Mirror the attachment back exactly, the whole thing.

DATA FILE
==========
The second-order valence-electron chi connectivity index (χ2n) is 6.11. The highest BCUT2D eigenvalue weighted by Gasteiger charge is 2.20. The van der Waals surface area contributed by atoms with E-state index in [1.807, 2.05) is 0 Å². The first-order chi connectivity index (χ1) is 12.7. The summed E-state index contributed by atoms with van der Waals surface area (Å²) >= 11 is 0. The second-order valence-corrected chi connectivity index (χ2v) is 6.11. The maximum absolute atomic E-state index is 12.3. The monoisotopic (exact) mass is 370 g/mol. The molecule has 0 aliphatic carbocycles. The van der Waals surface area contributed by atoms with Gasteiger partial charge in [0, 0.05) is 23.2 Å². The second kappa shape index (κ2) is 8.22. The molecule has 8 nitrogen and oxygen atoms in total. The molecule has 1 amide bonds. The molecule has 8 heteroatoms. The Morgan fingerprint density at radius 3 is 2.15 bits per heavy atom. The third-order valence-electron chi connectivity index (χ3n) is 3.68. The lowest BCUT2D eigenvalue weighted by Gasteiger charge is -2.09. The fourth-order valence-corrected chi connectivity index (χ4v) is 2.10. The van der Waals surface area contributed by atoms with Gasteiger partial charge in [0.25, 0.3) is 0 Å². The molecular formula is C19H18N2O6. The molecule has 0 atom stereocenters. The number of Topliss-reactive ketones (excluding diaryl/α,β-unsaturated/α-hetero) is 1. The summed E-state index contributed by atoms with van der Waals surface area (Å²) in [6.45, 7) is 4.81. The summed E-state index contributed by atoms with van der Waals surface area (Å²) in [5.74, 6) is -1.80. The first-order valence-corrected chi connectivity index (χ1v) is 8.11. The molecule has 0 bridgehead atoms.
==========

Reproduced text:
The second-order valence-electron chi connectivity index (χ2n) is 6.11. The highest BCUT2D eigenvalue weighted by Gasteiger charge is 2.20. The van der Waals surface area contributed by atoms with E-state index in [1.807, 2.05) is 0 Å². The first-order chi connectivity index (χ1) is 12.7. The summed E-state index contributed by atoms with van der Waals surface area (Å²) >= 11 is 0. The second-order valence-corrected chi connectivity index (χ2v) is 6.11. The maximum absolute atomic E-state index is 12.3. The monoisotopic (exact) mass is 370 g/mol. The molecule has 0 aliphatic carbocycles. The van der Waals surface area contributed by atoms with Gasteiger partial charge in [0, 0.05) is 23.2 Å². The second kappa shape index (κ2) is 8.22. The molecule has 8 nitrogen and oxygen atoms in total. The molecule has 1 amide bonds. The molecule has 8 heteroatoms. The Morgan fingerprint density at radius 3 is 2.15 bits per heavy atom. The third-order valence-electron chi connectivity index (χ3n) is 3.68. The lowest BCUT2D eigenvalue weighted by Gasteiger charge is -2.09. The fourth-order valence-corrected chi connectivity index (χ4v) is 2.10. The van der Waals surface area contributed by atoms with Gasteiger partial charge in [0.25, 0.3) is 0 Å². The molecular formula is C19H18N2O6. The molecule has 0 atom stereocenters. The number of Topliss-reactive ketones (excluding diaryl/α,β-unsaturated/α-hetero) is 1. The summed E-state index contributed by atoms with van der Waals surface area (Å²) in [6.45, 7) is 4.81. The summed E-state index contributed by atoms with van der Waals surface area (Å²) in [5.74, 6) is -1.80. The first-order valence-corrected chi connectivity index (χ1v) is 8.11. The molecule has 0 bridgehead atoms.